Among top commercial banking donors in combined political action committee and individual contributions, JPMorgan Chase & Co. jumped to first place this cycle by donating $3.2 million, 61% of it to Democrats. In the 2006 election cycle it ranked fourth, with $2 million, 54% of which went to Democrats.

Employees and others associated with the New York company overwhelmingly favored Sen. Obama, giving him $404,121 and Sen. McCain $158,875.

Citigroup Inc. held steady as the second-largest donor, with $2.8 million, and followed the trend of giving more to Democrats, who got 61%. Sen. Obama received $391,004, while Sen. McCain netted $245,651.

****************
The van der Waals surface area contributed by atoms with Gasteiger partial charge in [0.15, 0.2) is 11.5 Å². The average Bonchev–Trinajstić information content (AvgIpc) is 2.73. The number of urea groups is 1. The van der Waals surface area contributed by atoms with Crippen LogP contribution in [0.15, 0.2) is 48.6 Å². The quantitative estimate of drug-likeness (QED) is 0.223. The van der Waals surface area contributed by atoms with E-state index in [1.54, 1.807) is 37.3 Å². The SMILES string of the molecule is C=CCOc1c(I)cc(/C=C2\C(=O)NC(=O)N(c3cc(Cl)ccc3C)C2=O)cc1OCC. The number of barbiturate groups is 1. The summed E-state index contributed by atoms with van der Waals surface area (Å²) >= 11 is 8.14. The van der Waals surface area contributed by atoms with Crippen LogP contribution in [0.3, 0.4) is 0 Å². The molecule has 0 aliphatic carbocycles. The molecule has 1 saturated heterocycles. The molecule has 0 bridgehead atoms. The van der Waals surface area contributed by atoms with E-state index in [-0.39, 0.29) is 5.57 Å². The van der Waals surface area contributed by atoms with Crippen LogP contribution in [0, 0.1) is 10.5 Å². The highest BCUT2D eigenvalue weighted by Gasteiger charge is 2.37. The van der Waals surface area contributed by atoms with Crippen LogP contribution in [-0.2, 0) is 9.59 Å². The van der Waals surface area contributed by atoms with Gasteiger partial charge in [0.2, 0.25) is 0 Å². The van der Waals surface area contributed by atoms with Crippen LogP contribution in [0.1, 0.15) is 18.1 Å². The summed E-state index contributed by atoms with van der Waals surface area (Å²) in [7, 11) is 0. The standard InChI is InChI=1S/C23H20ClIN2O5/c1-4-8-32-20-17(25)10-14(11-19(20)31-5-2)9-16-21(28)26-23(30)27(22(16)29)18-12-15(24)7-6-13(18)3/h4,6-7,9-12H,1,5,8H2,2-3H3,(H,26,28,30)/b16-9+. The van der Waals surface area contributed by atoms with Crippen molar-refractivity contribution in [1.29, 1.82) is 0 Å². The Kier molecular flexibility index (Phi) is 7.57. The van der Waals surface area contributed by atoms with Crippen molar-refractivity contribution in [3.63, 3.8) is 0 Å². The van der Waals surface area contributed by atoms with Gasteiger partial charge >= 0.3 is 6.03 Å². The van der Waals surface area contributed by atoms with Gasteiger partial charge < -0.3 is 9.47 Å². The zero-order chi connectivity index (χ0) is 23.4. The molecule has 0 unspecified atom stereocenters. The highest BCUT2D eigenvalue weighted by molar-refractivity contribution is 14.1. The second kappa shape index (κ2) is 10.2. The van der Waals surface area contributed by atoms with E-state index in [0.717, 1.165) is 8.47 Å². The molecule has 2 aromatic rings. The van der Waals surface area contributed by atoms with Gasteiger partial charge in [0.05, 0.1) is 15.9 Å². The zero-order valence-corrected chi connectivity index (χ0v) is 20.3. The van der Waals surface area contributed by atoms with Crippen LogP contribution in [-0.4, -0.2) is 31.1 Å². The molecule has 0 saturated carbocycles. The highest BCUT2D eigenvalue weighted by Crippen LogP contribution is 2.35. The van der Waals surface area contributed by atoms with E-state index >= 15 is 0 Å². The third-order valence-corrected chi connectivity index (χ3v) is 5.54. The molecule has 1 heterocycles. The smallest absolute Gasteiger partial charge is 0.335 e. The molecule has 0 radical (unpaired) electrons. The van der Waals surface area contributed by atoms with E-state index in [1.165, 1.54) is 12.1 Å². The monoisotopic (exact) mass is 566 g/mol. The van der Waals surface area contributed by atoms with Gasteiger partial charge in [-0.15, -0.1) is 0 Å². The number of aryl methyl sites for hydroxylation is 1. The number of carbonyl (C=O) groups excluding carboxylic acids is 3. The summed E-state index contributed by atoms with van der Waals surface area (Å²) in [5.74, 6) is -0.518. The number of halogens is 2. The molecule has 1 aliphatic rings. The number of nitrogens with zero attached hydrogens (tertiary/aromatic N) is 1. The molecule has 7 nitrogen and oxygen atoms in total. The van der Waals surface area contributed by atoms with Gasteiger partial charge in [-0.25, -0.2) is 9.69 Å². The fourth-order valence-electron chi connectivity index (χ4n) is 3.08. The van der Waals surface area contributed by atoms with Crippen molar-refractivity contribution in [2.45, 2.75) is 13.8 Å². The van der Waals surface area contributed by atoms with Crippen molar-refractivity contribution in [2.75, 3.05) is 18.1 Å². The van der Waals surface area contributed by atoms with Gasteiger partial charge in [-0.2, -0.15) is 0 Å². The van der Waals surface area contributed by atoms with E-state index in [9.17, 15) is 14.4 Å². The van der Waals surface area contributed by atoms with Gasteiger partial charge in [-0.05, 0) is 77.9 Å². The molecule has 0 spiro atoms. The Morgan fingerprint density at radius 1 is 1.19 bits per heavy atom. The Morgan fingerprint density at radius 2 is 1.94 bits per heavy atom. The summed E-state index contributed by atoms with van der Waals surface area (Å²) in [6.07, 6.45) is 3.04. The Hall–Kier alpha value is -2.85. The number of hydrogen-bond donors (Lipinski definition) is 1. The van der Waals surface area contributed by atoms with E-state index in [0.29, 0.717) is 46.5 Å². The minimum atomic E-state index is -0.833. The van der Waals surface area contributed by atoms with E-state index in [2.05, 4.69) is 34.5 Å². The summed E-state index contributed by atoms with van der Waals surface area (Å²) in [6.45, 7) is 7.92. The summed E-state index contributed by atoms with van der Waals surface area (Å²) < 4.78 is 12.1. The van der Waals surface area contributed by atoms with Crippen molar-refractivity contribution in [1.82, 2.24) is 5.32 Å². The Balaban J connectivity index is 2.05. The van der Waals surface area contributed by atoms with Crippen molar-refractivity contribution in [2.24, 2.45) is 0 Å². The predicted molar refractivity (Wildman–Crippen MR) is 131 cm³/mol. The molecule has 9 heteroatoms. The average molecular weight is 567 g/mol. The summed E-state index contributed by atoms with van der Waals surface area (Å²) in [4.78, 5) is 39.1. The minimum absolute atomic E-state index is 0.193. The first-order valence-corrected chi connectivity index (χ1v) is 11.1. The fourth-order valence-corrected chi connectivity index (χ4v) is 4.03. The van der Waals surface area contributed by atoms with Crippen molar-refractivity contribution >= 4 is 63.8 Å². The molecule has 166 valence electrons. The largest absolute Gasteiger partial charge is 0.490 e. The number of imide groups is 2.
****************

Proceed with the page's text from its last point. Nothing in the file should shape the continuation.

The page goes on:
In the last election cycle Bank of America Corp. gave 57% of its $2 million of donations to Republicans. So far in this cycle it has given 53% of its $2.2 million to Democrats. There, too, Sen. Obama was the largest beneficiary, receiving $197,229 from individuals connected with the Charlotte company, versus $118,425 for Sen. McCain.

Even among those still favoring Republicans, the margin decreased. Wells Fargo & Co., which gave 61% of its $1.05 million of donations to Republicans in the 2006 election cycle, gave them 51% of its $1.1 million this time.

Bank of New York Mellon Corp. was rare among the top donors from the commercial banking sector in favoring Sen. McCain. He got $90,500, compared with $28,675 for Sen. Obama.

It is hard to know what conclusions to draw from the numbers, but observers agree they do not necessarily mean bankers believe Sen. Obama would be better for their business.

"A lot of it is trying to be on the winning team," said Brian Gardner, an analyst at KBW Inc.'s Keefe, Bruyette & Woods Inc., and a former GOP staff member. "They want to be aligned with the winner, and that will help them at least have their arguments heard if Obama wins."